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The Student News Site of Sacramento City College

The Express

The Student News Site of Sacramento City College

The Express

Sacramento Ballet presented a unique version of the classic “Swan Lake”

Sacramento Ballet presents “Swan Lake” on Feb. 17-19 at the SAFE Credit Union Performing Arts Center, Sacramento CA. Photo courtesy of Tony Nguyen/Sacramento Ballet

Sacramento Ballet presented four shows of “Swan Lake” in mid-February at the SAFE Credit Union Performing Arts Center.

Two soloists, Lauryn Winterhalder and Dylan Keane, performed in the first two shows on Friday evening and Saturday afternoon. And Isabella Velasquez and Victor Maguad, who danced as Odette and Odile and Prince Siegfried, soloed on Saturday evening and Sunday afternoon.

“Swan Lake” was written by Russian composer Peter Ilyich Tchaikovsky. Its first world premier took place on March 4, 1877 by Russian Imperial ballet at Bolshoi Theater, Moscow.

“There is a lot of drama that comes in, but it is a love story,” said Elise Elliott, Sacramento Ballet’s rehearsal director.

There were almost no empty seats in the theater during the Saturday evening performance, which I attended. The scenery on the stage was realistic. And, Anthony Krutzkamp, Sacramento Ballet’s artistic and executive director, shortened the show by reducing intermission. Instead of three hours and 25 minutes, Krutzkamp said, he shortened the show to two hours and 20 minutes.

He also combined the first and the second acts and the third and the fourth ones, which caused  the change of scenery to happen very quickly. Sacramento Ballet used curtains with a projection of the moon over the lake to symbolize that change so while this was happening, the audience could enjoy the classical music of Tchaikovsky.

In the first act, a well choreographed scene showed Prince Siegfried’s 21st birthday celebration at the ball. The male dancers were in sync and their leaps reached an impressive height as the dancers’ legs reached the level of their hips. Everyone could see the hours of work Sacramento Ballet choreographers and dancers put into this performance.

“Dance is a universal language,” said Stefan Calka, Sacramento Ballet dance coach.

Calka’s family is Ukrainian and he grew up doing Ukrainian folk dancing. People could see a lot of “little village steps,” according to him. “We made it a little more grand and elegant because it is a ballet.” Calka said.

Sacramento Ballet vision of the classical “Swan Lake” differed from the original version. But the main concept remained the same.

“Our approach was not overstepping and telling dancers exactly what to do, but pushing them into the sphere of what is correct and letting them use their imagination. So, they are using their voices to bring these characters to life,” Calka said.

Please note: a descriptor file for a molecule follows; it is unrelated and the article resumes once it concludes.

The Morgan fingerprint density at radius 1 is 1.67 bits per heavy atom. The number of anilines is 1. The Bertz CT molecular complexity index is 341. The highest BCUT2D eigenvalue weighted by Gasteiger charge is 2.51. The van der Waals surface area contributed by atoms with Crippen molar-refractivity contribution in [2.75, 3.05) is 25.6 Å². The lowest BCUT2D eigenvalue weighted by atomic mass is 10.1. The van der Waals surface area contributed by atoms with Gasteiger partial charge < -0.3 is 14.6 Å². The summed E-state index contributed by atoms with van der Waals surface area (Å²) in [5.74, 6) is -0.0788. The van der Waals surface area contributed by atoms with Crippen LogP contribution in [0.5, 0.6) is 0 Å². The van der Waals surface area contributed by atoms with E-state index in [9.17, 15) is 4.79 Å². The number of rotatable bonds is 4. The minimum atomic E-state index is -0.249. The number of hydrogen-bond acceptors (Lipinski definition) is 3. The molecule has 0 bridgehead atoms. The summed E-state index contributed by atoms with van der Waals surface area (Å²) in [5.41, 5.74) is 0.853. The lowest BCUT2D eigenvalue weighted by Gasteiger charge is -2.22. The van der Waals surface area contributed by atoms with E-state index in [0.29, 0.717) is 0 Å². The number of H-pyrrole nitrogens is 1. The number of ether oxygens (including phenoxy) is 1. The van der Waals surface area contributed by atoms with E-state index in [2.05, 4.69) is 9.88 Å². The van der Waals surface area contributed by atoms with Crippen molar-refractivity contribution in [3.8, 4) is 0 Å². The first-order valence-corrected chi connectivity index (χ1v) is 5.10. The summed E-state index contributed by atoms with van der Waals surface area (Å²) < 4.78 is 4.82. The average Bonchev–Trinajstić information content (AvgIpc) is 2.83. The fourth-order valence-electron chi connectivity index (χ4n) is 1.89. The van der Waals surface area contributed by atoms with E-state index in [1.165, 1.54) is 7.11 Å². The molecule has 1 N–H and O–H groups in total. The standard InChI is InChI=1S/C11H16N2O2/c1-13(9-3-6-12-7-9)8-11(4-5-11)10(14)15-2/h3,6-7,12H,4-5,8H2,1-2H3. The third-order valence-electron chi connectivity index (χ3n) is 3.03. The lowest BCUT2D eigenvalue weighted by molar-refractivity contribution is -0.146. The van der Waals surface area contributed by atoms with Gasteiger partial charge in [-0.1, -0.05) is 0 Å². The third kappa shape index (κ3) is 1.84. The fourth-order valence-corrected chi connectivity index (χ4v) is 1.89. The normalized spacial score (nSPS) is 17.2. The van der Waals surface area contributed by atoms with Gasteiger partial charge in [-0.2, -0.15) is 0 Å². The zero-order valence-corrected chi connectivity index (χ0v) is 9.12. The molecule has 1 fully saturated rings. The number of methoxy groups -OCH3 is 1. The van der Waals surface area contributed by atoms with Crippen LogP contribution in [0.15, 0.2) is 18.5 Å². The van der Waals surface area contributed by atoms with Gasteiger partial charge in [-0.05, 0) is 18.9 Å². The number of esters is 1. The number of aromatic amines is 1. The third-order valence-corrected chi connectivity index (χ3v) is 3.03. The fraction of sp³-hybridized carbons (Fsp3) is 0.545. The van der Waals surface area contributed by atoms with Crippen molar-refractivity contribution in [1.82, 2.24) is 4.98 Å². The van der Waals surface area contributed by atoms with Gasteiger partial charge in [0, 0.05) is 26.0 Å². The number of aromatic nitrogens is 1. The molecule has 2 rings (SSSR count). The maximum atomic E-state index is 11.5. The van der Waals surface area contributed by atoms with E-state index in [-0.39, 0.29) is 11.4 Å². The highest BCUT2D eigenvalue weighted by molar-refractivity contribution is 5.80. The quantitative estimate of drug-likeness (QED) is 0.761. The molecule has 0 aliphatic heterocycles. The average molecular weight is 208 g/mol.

“We were spending a lot of time analyzing what dancers are saying at that moment, what feelings they are trying to express,” he added.

The “Swan Lake” ballet is also unique because it has its own pantomime which is the dancers’ gesticulation. Prior to the show Calka, Elliott and Sabas showed to subscribers and donors some gestures during a Q&A session at the theater bar. 

“Pantomime is a long-lost way of speaking,” Calka said. According to him, dancers do not use it in every ballet. And this work is also hard. All gestures should be done slower and bigger to make any sense, according to Sabas. “So when they are doing all their gestures, everything has to be separate,” Calka added.

Sacramento Ballet’s approach to the dancers in its company looks like a classical version of ballet. Calka referred to the rehearsal process as an onion. He said that the first layer is learning the choreography, the second one is dancers’ technique and the third one, which is the most challenging, is learning of dancers’ character.

“It is not so much about pushing them to their limits, but about sharing with them how to approach their work within the structure and take it to fruition,” said Hazel Sabas, Sacramento Ballet rehearsal director. The choreographers and directors tried to share their own experience with their students and pass on their knowledge to them. 

“I know the pain, blood sweat, tears and all that stuff to cope with, but that is what they need to be on stage,” Sabas said.

In addition to ballet technique, it is very important for dancers to understand the feelings of their characters. Otherwise, the audience may not feel the whole story. “All we have is our movements to tell the story,” Calka said.

Winterhalder said her inspiration came from music and storyline. “I think that music tells the story by itself, and then you can put the extra intention and little nuances of the story on top of it,” she said.

The rehearsal process also did not take long, despite the professionalism that the audience saw on stage. The dancers started this repertoire in the first week of January and only spent about four weeks in the studio and two more weeks on stage with costumes.

Sacramento Ballet’s next two shows will be “Visions” from March 31 to April 2 at The Sofia and “Emergence” from May 19 to May 21 at The Sofia.

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